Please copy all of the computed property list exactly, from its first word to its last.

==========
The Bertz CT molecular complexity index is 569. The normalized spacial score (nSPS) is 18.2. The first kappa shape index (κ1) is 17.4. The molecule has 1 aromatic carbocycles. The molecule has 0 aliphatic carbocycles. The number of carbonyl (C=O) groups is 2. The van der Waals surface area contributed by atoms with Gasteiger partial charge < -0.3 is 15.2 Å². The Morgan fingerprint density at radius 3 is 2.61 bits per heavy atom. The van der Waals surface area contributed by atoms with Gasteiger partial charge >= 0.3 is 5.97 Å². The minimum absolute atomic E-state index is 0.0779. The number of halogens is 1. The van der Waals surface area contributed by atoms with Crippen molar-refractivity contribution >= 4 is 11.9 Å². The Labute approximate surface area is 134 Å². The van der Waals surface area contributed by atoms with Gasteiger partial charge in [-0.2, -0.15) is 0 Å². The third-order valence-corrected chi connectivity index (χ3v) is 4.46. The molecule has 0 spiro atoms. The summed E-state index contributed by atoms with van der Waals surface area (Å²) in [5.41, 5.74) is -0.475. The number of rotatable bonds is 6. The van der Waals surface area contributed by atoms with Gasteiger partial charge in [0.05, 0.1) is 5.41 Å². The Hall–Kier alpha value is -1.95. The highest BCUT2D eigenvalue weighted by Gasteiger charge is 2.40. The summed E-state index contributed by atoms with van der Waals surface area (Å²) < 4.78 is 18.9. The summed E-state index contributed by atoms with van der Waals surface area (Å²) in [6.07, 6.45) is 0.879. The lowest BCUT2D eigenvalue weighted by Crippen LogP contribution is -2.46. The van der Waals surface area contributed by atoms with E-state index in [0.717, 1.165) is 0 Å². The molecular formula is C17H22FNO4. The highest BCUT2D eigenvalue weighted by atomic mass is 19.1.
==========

The Bertz CT molecular complexity index is 569. The normalized spacial score (nSPS) is 18.2. The first kappa shape index (κ1) is 17.4. The molecule has 1 aromatic carbocycles. The molecule has 0 aliphatic carbocycles. The number of carbonyl (C=O) groups is 2. The van der Waals surface area contributed by atoms with Gasteiger partial charge < -0.3 is 15.2 Å². The Morgan fingerprint density at radius 3 is 2.61 bits per heavy atom. The van der Waals surface area contributed by atoms with Gasteiger partial charge >= 0.3 is 5.97 Å². The minimum absolute atomic E-state index is 0.0779. The number of halogens is 1. The van der Waals surface area contributed by atoms with Crippen molar-refractivity contribution >= 4 is 11.9 Å². The Labute approximate surface area is 134 Å². The van der Waals surface area contributed by atoms with Gasteiger partial charge in [-0.2, -0.15) is 0 Å². The third-order valence-corrected chi connectivity index (χ3v) is 4.46. The molecule has 0 spiro atoms. The summed E-state index contributed by atoms with van der Waals surface area (Å²) in [5.41, 5.74) is -0.475. The number of rotatable bonds is 6. The van der Waals surface area contributed by atoms with Gasteiger partial charge in [0.05, 0.1) is 5.41 Å². The Hall–Kier alpha value is -1.95. The highest BCUT2D eigenvalue weighted by Gasteiger charge is 2.40. The summed E-state index contributed by atoms with van der Waals surface area (Å²) < 4.78 is 18.9. The summed E-state index contributed by atoms with van der Waals surface area (Å²) in [6.07, 6.45) is 0.879. The lowest BCUT2D eigenvalue weighted by Crippen LogP contribution is -2.46. The van der Waals surface area contributed by atoms with E-state index in [0.717, 1.165) is 0 Å². The molecular formula is C17H22FNO4. The highest BCUT2D eigenvalue weighted by atomic mass is 19.1.